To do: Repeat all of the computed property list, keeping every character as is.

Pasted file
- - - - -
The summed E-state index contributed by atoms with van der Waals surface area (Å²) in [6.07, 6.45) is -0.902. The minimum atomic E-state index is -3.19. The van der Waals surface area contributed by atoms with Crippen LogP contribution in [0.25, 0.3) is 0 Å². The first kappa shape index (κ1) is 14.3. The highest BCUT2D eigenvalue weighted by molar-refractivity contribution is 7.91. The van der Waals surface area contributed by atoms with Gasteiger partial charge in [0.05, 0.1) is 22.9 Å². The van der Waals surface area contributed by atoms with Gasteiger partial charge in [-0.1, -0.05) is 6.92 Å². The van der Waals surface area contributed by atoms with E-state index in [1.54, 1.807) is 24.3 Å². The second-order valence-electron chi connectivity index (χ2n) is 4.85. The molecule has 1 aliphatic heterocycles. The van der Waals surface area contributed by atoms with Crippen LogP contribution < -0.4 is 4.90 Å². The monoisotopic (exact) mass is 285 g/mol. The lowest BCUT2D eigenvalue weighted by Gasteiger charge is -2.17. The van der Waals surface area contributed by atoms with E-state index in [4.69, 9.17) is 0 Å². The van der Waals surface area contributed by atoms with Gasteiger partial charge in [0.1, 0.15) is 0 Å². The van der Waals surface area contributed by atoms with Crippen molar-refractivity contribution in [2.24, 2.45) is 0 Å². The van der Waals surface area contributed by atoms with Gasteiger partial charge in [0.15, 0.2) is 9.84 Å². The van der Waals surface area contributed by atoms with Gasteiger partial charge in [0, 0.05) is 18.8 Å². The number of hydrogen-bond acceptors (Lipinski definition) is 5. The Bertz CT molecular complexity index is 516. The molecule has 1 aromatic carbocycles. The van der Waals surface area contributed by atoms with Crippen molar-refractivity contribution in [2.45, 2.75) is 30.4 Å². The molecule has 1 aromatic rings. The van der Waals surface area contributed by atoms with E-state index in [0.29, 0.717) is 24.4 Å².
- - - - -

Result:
The summed E-state index contributed by atoms with van der Waals surface area (Å²) in [6.07, 6.45) is -0.902. The minimum atomic E-state index is -3.19. The van der Waals surface area contributed by atoms with Crippen LogP contribution in [0.25, 0.3) is 0 Å². The first kappa shape index (κ1) is 14.3. The highest BCUT2D eigenvalue weighted by molar-refractivity contribution is 7.91. The van der Waals surface area contributed by atoms with Gasteiger partial charge in [0.05, 0.1) is 22.9 Å². The van der Waals surface area contributed by atoms with Gasteiger partial charge in [-0.1, -0.05) is 6.92 Å². The van der Waals surface area contributed by atoms with E-state index in [1.54, 1.807) is 24.3 Å². The second-order valence-electron chi connectivity index (χ2n) is 4.85. The molecule has 1 aliphatic heterocycles. The van der Waals surface area contributed by atoms with Crippen LogP contribution < -0.4 is 4.90 Å². The monoisotopic (exact) mass is 285 g/mol. The lowest BCUT2D eigenvalue weighted by Gasteiger charge is -2.17. The van der Waals surface area contributed by atoms with E-state index in [4.69, 9.17) is 0 Å². The van der Waals surface area contributed by atoms with Gasteiger partial charge in [0.1, 0.15) is 0 Å². The van der Waals surface area contributed by atoms with Crippen molar-refractivity contribution in [2.24, 2.45) is 0 Å². The van der Waals surface area contributed by atoms with Gasteiger partial charge in [0.15, 0.2) is 9.84 Å². The van der Waals surface area contributed by atoms with Gasteiger partial charge in [0, 0.05) is 18.8 Å². The number of hydrogen-bond acceptors (Lipinski definition) is 5. The Bertz CT molecular complexity index is 516. The molecule has 1 aromatic carbocycles. The van der Waals surface area contributed by atoms with Crippen molar-refractivity contribution in [2.45, 2.75) is 30.4 Å². The molecule has 1 aromatic rings. The van der Waals surface area contributed by atoms with E-state index in [0.29, 0.717) is 24.4 Å².